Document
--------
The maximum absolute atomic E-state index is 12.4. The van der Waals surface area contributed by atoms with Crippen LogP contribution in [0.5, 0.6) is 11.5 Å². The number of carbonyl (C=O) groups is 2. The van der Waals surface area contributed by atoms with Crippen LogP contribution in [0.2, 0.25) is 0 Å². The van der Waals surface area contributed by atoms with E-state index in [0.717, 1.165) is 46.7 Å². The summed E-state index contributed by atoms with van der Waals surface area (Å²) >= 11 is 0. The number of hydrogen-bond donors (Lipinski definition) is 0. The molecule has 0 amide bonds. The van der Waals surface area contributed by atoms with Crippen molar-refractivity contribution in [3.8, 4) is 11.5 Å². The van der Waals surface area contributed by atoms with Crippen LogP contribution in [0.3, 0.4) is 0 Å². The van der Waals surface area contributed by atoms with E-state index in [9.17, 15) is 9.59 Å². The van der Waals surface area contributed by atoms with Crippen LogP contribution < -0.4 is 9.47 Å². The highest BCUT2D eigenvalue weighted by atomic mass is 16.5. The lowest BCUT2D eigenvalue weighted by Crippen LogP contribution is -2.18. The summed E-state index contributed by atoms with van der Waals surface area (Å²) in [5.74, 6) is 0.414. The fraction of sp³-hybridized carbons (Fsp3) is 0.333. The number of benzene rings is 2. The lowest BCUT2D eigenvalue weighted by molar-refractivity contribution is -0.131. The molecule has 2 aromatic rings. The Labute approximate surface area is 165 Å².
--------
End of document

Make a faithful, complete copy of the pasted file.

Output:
The maximum absolute atomic E-state index is 12.4. The van der Waals surface area contributed by atoms with Crippen LogP contribution in [0.5, 0.6) is 11.5 Å². The number of carbonyl (C=O) groups is 2. The van der Waals surface area contributed by atoms with Crippen LogP contribution in [0.2, 0.25) is 0 Å². The van der Waals surface area contributed by atoms with E-state index in [0.717, 1.165) is 46.7 Å². The summed E-state index contributed by atoms with van der Waals surface area (Å²) >= 11 is 0. The number of hydrogen-bond donors (Lipinski definition) is 0. The molecule has 0 amide bonds. The van der Waals surface area contributed by atoms with Crippen molar-refractivity contribution in [3.8, 4) is 11.5 Å². The van der Waals surface area contributed by atoms with Crippen LogP contribution in [0.3, 0.4) is 0 Å². The van der Waals surface area contributed by atoms with E-state index in [9.17, 15) is 9.59 Å². The van der Waals surface area contributed by atoms with Crippen LogP contribution < -0.4 is 9.47 Å². The highest BCUT2D eigenvalue weighted by atomic mass is 16.5. The lowest BCUT2D eigenvalue weighted by Crippen LogP contribution is -2.18. The summed E-state index contributed by atoms with van der Waals surface area (Å²) in [5.74, 6) is 0.414. The fraction of sp³-hybridized carbons (Fsp3) is 0.333. The number of benzene rings is 2. The lowest BCUT2D eigenvalue weighted by molar-refractivity contribution is -0.131. The molecule has 2 aromatic rings. The Labute approximate surface area is 165 Å².